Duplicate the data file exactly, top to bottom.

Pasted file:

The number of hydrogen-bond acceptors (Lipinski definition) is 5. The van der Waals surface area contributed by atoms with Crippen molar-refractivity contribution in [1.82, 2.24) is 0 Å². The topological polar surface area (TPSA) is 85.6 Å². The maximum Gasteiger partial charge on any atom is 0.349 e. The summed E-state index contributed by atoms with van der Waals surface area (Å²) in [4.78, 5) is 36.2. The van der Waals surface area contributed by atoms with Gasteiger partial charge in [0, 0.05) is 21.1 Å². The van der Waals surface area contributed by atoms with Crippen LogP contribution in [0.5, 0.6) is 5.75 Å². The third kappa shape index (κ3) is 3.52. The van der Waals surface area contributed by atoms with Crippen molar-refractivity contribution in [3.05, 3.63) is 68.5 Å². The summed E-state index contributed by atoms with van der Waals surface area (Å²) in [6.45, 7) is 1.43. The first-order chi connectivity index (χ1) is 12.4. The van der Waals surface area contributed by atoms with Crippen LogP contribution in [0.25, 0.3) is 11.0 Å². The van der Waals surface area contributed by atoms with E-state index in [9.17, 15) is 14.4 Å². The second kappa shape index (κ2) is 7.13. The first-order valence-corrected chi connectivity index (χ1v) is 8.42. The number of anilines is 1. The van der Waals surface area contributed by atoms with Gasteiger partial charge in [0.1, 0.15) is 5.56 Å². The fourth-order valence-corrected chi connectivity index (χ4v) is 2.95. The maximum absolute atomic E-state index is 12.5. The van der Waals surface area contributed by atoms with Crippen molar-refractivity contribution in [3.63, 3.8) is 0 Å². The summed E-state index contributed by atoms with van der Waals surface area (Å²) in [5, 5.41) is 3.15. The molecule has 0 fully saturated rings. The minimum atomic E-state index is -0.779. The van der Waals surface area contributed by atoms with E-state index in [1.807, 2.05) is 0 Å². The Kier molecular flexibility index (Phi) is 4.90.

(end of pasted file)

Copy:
The number of hydrogen-bond acceptors (Lipinski definition) is 5. The van der Waals surface area contributed by atoms with Crippen molar-refractivity contribution in [1.82, 2.24) is 0 Å². The topological polar surface area (TPSA) is 85.6 Å². The maximum Gasteiger partial charge on any atom is 0.349 e. The summed E-state index contributed by atoms with van der Waals surface area (Å²) in [4.78, 5) is 36.2. The van der Waals surface area contributed by atoms with Gasteiger partial charge in [0, 0.05) is 21.1 Å². The van der Waals surface area contributed by atoms with Crippen LogP contribution in [0.5, 0.6) is 5.75 Å². The third kappa shape index (κ3) is 3.52. The van der Waals surface area contributed by atoms with Crippen molar-refractivity contribution in [3.05, 3.63) is 68.5 Å². The summed E-state index contributed by atoms with van der Waals surface area (Å²) in [6.45, 7) is 1.43. The first-order chi connectivity index (χ1) is 12.4. The van der Waals surface area contributed by atoms with Crippen LogP contribution in [0.25, 0.3) is 11.0 Å². The van der Waals surface area contributed by atoms with E-state index in [9.17, 15) is 14.4 Å². The second kappa shape index (κ2) is 7.13. The first-order valence-corrected chi connectivity index (χ1v) is 8.42. The number of anilines is 1. The van der Waals surface area contributed by atoms with Gasteiger partial charge in [0.1, 0.15) is 5.56 Å². The fourth-order valence-corrected chi connectivity index (χ4v) is 2.95. The maximum absolute atomic E-state index is 12.5. The van der Waals surface area contributed by atoms with Crippen molar-refractivity contribution in [3.63, 3.8) is 0 Å². The summed E-state index contributed by atoms with van der Waals surface area (Å²) in [5, 5.41) is 3.15. The molecule has 0 fully saturated rings. The minimum atomic E-state index is -0.779. The van der Waals surface area contributed by atoms with E-state index in [1.807, 2.05) is 0 Å². The Kier molecular flexibility index (Phi) is 4.90.